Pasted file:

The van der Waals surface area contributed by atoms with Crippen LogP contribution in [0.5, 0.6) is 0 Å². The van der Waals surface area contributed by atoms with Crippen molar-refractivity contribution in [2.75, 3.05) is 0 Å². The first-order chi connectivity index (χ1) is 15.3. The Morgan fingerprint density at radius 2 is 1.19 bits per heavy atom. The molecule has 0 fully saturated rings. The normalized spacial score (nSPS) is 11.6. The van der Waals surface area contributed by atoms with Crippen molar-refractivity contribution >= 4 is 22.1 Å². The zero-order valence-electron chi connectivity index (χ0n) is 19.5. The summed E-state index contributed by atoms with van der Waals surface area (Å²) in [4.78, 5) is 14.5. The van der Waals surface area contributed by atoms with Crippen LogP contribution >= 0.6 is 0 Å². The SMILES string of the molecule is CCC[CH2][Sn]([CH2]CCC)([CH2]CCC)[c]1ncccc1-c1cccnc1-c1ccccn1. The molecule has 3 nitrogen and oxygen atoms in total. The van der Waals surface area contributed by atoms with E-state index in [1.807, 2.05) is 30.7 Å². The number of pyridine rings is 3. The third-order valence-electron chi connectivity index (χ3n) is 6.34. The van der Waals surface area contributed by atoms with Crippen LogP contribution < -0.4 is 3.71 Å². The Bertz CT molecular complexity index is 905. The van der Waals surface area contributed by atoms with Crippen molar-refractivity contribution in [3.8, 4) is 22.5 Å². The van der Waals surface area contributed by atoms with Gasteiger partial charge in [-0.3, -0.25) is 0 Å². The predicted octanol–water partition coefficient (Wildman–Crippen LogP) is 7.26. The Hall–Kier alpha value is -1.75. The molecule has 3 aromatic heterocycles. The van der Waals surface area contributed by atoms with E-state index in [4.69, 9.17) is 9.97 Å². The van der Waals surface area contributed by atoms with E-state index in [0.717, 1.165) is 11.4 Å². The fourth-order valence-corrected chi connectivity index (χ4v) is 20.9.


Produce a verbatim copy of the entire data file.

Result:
The van der Waals surface area contributed by atoms with Crippen LogP contribution in [0.5, 0.6) is 0 Å². The van der Waals surface area contributed by atoms with Crippen molar-refractivity contribution in [2.75, 3.05) is 0 Å². The first-order chi connectivity index (χ1) is 15.3. The Morgan fingerprint density at radius 2 is 1.19 bits per heavy atom. The molecule has 0 fully saturated rings. The normalized spacial score (nSPS) is 11.6. The van der Waals surface area contributed by atoms with Crippen molar-refractivity contribution >= 4 is 22.1 Å². The zero-order valence-electron chi connectivity index (χ0n) is 19.5. The summed E-state index contributed by atoms with van der Waals surface area (Å²) in [4.78, 5) is 14.5. The van der Waals surface area contributed by atoms with Crippen LogP contribution >= 0.6 is 0 Å². The SMILES string of the molecule is CCC[CH2][Sn]([CH2]CCC)([CH2]CCC)[c]1ncccc1-c1cccnc1-c1ccccn1. The molecule has 3 nitrogen and oxygen atoms in total. The van der Waals surface area contributed by atoms with E-state index in [1.807, 2.05) is 30.7 Å². The number of pyridine rings is 3. The third-order valence-electron chi connectivity index (χ3n) is 6.34. The van der Waals surface area contributed by atoms with Crippen LogP contribution < -0.4 is 3.71 Å². The Bertz CT molecular complexity index is 905. The van der Waals surface area contributed by atoms with Crippen molar-refractivity contribution in [3.8, 4) is 22.5 Å². The van der Waals surface area contributed by atoms with Gasteiger partial charge in [-0.3, -0.25) is 0 Å². The predicted octanol–water partition coefficient (Wildman–Crippen LogP) is 7.26. The Hall–Kier alpha value is -1.75. The molecule has 3 aromatic heterocycles. The van der Waals surface area contributed by atoms with E-state index in [4.69, 9.17) is 9.97 Å². The van der Waals surface area contributed by atoms with E-state index in [0.717, 1.165) is 11.4 Å². The fourth-order valence-corrected chi connectivity index (χ4v) is 20.9.